Tuesday, November 12, 2013

#631. Seven good memories from Lois & Clark after everyone stopped watching

I loved Lois & Clark: The New Adventures of Superman, unabashedly.  The 1993-1997 romantic drama featured a more human take on the Man of Steel, and was for a time one of the hottest shows on television.  Then of course the show runners faked the wedding near the middle of the third season, and fans were not happy.  A little more than a season later, the series was an afterthought and then quickly cancelled.  I might argue that its cultural effect lasted a little longer.  Sam Raimi's Spider-Man films, for instance, put a huge emphasis on Peter Parker's love life, something the comics only sporadically attempt (the last time this was at all relevant was when he controversially ended his marriage to MJ...but fans actually did get over it).  It might be said that like Lois & Clark they were more about a dude who sometimes swings around NYC in a funny costume and otherwise spends all his time obsessing over a girl...just like Clark Kent before him.  (When your crushes are portrayed by Kirsten Dunst and Teri Hatcher, you are okay to obsess.)

How to redeem the series more directly?  Well, for starters, by pointing out that the series did not actually suck after that botched wedding.  And that maybe even that post-wedding arc was ahead of its time.  Here's the list:


  1. Tempus/H.G. Wells episodes.  These started in the second season, with this this classic scene  from "Tempus Fugitive" (that my family endlessly quotes), but more followed, and it would be a shame if this part of the series were to be forgotten.  Tempus (brilliantly portrayed by Lane Davies) came from the future, while H.G. Wells ("Herb" to Tempus) was H.G. Wells (in two incarnations).  The first time they appear it totally makes sense, and then it makes even more sense to keep bringing them back because they're instant icons for the show, a part of the Superman that remains entirely its own.  The second Tempus/Wells episode immediately precedes the "wedding," and it's called "Tempus, Anyone?" but the fourth season entries are better, including "Soul Mates" (which follows the real wedding) and "Meet John Doe"/"Lois and Clarks," a two-part follow-up to "Tempus, Anyone?" about an alternate timeline where Clark never became Superman.  Maybe you have to be a fan of the series already to love these so much, but then they may also be the best selling point to get you back into it.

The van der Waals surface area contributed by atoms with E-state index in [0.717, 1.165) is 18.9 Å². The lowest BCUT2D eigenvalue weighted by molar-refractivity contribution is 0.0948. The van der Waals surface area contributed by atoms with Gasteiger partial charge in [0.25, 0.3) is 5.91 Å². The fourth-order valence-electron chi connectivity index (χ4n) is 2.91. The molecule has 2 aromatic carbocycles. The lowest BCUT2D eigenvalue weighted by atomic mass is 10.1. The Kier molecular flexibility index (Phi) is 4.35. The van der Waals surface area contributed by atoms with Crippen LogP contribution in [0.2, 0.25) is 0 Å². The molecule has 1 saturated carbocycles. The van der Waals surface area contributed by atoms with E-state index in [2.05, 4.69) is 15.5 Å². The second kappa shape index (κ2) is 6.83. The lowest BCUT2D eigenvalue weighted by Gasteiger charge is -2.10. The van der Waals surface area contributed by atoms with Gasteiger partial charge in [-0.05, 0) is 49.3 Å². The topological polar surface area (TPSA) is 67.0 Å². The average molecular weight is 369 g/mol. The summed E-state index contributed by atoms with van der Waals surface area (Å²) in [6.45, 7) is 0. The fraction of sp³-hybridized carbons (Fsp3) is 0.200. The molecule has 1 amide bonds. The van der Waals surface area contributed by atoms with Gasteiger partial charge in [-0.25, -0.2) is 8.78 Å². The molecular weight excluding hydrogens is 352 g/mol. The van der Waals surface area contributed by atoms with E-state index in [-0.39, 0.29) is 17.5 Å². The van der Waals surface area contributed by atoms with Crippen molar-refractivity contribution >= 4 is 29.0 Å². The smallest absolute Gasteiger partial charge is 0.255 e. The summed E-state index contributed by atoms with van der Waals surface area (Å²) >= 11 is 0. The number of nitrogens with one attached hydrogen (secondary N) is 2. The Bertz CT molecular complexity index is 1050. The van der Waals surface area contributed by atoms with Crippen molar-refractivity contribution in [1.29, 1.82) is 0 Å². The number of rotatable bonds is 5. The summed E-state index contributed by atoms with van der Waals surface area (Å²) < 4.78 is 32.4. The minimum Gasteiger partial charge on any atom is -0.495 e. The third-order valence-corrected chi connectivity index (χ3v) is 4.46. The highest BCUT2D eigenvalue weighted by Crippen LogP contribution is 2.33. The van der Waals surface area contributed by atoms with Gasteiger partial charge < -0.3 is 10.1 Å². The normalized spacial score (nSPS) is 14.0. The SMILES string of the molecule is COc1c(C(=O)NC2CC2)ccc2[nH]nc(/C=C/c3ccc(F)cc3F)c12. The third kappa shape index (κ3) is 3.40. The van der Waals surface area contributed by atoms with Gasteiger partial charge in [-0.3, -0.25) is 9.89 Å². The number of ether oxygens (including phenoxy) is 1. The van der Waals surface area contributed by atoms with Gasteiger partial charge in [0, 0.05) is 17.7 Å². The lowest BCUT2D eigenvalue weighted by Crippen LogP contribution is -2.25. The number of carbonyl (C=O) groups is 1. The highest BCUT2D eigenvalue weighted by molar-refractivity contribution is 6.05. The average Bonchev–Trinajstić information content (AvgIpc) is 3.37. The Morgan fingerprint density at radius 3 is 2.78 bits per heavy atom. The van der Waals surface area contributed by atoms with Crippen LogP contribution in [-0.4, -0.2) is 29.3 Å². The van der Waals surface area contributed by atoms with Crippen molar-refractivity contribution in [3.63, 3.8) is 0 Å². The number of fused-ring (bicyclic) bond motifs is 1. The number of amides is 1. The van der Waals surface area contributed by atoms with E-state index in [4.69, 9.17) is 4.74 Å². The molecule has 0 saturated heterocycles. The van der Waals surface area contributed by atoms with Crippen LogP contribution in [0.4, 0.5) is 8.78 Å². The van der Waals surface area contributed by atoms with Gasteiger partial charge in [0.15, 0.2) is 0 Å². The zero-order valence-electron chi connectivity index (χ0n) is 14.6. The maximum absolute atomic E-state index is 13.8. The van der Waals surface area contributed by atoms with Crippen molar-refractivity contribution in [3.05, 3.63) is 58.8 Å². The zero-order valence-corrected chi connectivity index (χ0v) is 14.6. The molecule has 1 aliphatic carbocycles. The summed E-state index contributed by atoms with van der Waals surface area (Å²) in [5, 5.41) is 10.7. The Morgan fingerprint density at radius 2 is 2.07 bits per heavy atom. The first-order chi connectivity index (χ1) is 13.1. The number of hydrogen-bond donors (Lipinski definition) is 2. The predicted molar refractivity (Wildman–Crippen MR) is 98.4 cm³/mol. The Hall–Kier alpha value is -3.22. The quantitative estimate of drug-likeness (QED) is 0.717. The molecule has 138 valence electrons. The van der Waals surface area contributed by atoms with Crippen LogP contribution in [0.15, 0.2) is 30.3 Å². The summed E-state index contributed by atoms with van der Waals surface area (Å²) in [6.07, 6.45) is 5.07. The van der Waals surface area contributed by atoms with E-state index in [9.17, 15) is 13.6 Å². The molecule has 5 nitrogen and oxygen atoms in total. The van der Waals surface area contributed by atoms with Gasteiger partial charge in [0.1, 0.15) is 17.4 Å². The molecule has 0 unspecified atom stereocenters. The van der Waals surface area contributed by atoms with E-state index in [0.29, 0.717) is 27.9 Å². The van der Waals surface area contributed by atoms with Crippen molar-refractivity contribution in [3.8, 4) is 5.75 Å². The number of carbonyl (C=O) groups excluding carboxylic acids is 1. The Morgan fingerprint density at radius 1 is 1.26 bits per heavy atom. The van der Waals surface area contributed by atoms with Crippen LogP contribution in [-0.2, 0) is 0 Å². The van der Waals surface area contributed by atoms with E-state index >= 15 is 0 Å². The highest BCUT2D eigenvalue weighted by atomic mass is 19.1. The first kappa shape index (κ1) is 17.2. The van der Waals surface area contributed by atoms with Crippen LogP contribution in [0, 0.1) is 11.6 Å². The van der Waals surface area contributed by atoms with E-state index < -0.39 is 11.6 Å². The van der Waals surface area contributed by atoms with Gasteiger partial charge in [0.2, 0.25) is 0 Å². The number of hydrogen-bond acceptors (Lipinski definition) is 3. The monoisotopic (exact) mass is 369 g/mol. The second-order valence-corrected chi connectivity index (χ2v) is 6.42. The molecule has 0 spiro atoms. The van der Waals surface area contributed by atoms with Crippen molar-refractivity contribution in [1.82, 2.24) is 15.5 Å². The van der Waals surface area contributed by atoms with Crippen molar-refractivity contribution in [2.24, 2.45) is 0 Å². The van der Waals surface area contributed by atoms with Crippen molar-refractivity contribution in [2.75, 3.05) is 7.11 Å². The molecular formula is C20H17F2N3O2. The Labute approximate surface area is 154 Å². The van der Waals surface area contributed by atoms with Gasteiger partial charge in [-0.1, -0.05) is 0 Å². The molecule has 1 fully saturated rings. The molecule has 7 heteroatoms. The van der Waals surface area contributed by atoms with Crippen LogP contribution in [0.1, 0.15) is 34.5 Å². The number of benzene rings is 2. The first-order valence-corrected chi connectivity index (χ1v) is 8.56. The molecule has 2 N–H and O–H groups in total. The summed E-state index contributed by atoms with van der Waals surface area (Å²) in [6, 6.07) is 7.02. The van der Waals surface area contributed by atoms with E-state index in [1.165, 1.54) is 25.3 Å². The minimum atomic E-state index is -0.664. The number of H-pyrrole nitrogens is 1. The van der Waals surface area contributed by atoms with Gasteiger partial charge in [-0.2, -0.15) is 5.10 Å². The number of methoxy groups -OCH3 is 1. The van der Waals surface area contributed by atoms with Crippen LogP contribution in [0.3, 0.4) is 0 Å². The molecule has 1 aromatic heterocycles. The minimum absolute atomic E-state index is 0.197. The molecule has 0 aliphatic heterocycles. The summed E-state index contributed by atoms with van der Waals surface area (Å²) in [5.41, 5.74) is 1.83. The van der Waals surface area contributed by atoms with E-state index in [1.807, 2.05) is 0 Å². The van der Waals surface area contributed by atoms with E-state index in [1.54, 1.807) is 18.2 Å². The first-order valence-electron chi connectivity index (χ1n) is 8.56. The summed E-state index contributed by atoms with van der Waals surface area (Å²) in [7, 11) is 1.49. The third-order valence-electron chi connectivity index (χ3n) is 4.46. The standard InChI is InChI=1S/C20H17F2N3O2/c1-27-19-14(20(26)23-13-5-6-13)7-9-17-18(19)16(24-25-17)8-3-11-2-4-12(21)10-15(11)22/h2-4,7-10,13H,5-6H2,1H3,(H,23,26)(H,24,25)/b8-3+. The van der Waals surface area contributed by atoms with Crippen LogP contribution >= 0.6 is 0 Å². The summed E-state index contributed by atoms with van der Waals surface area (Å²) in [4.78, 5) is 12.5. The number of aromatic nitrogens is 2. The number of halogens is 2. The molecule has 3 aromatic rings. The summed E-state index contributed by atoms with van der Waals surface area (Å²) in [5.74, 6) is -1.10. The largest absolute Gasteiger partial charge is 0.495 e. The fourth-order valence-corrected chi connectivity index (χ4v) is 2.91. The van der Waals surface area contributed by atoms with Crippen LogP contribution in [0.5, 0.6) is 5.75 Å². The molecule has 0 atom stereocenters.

2. The post-"wedding" arc.  This was circa 1996.  Outside of a few exceptions that didn't reach near as wide an audience as Lois & Clark in its prime, serialized storytelling was just not something that happened on TV, but here it is.  After their wedding is crashed, Lois and Clark undergo the worst test of their relationship ever (worse than Dan Scardino!), including an amnesia period that saw Lois become a sensational cabaret singer (totally worth it), and an appearance by comics regular Bibbo, a character who had his high point after Superman's death at the hands of Doomsday, an arc that was created, by the way, to delay the comics wedding so it could coincide with Lois & Clark's.  No, not the frog wedding.  Having an arc that had something to say other than "will they or won't they" helped open the door to shows like Lost a decade later.  Thank you frog wedding.
  3. The last appearances of Lex Luthor.  John Shea's Lex was a major part of the show's first season.  His loss was a major blow to the series, the only stumble it never truly recovered from, although of course it enabled Lois to finally take Clark seriously.  So it only figures that his final appearances followed the frog wedding, because who else would stand to benefit from such a farce?  And isn't it at least worth celebrating one last return engagement from another of the show's icons?
  4. Lord Nor.  Lois & Clark didn't have the iconic General Zod.  Instead it had Nor, portrayed by the brilliant Simon Templeman (and before you argue that I've just described both Davies and Templeman the same way, quite unoriginally, they both earn it).  Templeman can now be found in Neighbors, which is equally brilliant.  Nor's appearances were part of Clark's temporary departure to live with some newly discovered fellow Kryptonian survivors.  To get out of it, he had to go the full American, er, Kryptonian Gladiator on Nor.  But Nor had better hair.  And henchmen.  The one thing Superman always needed was henchmen.  Although that would probably alter his image a little...